Jigginstown, or Sigginstown House as it was also known, one of Kildares most prominent ruins, was constructed under the guidance of Thomas Wentworth. Wentworth was Earl of Stafford and was Lord Lieutenant of Ireland during the reign of Charles I. Stafford had planned the building with the idea that it could be home to the king on royal visits to Ireland.
Whether this would have been accepted by the king is debatable. Stafford was accused of treason by enemies in the House of Commons never lived to see if indeed he housed a king, as he was sentenced to death and died on the scaffold.
While the building of Jigginstown castle is reputed to be the work of Rev. Mr. Johnson, rector of Dromlease, in the diocese of Kilmore, Cromwell in his Excursions through Ireland credits the construction to a member of the Allen family - most likely John Allen, who was noted for his taste in architecture. A reasonable explanation for this conflict regarding the constructor of Jigginstown, is that Allen was responsible for the planning of the building while Johnson carried them out. The building itself measures 448ft in length.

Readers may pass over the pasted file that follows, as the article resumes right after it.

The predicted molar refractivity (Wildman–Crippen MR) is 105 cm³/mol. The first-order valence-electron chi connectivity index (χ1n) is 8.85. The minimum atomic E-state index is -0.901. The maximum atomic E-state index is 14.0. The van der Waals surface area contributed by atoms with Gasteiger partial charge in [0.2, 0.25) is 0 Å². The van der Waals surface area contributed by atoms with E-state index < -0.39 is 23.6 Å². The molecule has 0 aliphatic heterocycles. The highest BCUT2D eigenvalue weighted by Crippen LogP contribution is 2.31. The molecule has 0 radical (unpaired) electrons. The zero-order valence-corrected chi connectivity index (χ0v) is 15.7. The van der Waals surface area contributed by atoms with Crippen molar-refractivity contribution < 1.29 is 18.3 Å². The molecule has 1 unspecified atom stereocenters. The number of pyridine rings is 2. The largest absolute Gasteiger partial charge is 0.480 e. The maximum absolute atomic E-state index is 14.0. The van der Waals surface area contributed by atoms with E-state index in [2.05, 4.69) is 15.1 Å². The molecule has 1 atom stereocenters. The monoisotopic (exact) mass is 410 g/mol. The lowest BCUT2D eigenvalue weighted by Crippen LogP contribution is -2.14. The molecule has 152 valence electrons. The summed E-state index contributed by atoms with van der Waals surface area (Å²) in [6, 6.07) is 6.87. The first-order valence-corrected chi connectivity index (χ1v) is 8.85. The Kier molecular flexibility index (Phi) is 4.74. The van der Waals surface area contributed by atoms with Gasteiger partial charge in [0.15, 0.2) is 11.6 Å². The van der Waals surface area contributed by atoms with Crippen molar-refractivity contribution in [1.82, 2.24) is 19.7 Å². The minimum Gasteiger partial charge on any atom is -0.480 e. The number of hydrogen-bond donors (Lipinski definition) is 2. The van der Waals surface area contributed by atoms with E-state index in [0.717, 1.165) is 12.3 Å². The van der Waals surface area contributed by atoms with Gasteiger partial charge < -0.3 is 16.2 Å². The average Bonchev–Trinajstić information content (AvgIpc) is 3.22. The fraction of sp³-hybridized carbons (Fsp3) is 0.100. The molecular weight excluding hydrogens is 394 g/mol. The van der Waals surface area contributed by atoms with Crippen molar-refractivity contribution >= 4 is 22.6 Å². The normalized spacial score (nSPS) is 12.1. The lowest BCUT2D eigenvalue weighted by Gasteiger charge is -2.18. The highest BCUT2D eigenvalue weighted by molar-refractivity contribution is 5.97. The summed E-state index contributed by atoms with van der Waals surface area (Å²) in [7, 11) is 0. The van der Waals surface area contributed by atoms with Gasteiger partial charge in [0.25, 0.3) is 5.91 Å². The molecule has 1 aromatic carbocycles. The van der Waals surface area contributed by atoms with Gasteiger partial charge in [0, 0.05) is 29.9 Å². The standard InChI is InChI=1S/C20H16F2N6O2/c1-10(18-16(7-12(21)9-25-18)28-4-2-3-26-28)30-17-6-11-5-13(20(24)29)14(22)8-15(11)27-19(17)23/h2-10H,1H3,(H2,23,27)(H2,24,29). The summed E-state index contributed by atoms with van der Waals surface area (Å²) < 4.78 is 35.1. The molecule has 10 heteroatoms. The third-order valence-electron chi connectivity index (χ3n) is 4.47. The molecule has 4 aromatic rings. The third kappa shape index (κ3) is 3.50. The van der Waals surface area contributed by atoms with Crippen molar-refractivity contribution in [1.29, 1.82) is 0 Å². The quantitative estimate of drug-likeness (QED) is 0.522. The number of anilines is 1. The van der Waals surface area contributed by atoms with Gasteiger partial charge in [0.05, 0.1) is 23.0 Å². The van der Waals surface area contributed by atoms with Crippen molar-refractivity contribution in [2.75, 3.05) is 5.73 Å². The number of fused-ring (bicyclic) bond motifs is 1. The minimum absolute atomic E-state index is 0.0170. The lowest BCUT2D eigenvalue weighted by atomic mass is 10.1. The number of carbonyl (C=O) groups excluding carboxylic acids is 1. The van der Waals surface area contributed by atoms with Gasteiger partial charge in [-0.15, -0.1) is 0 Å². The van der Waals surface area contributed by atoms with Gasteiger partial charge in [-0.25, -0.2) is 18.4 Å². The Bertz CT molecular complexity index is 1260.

The main entrance of the castle was the hall door which would have led out on to a balustraded platform. At the back of the house are traces of an old fish pond, a feature was contemporary to country houses of that period. Wentworth estimated that the cost of the construction of Jigginstown amounted to £6,000. There is still controversy today as to whether the building was ever really finished.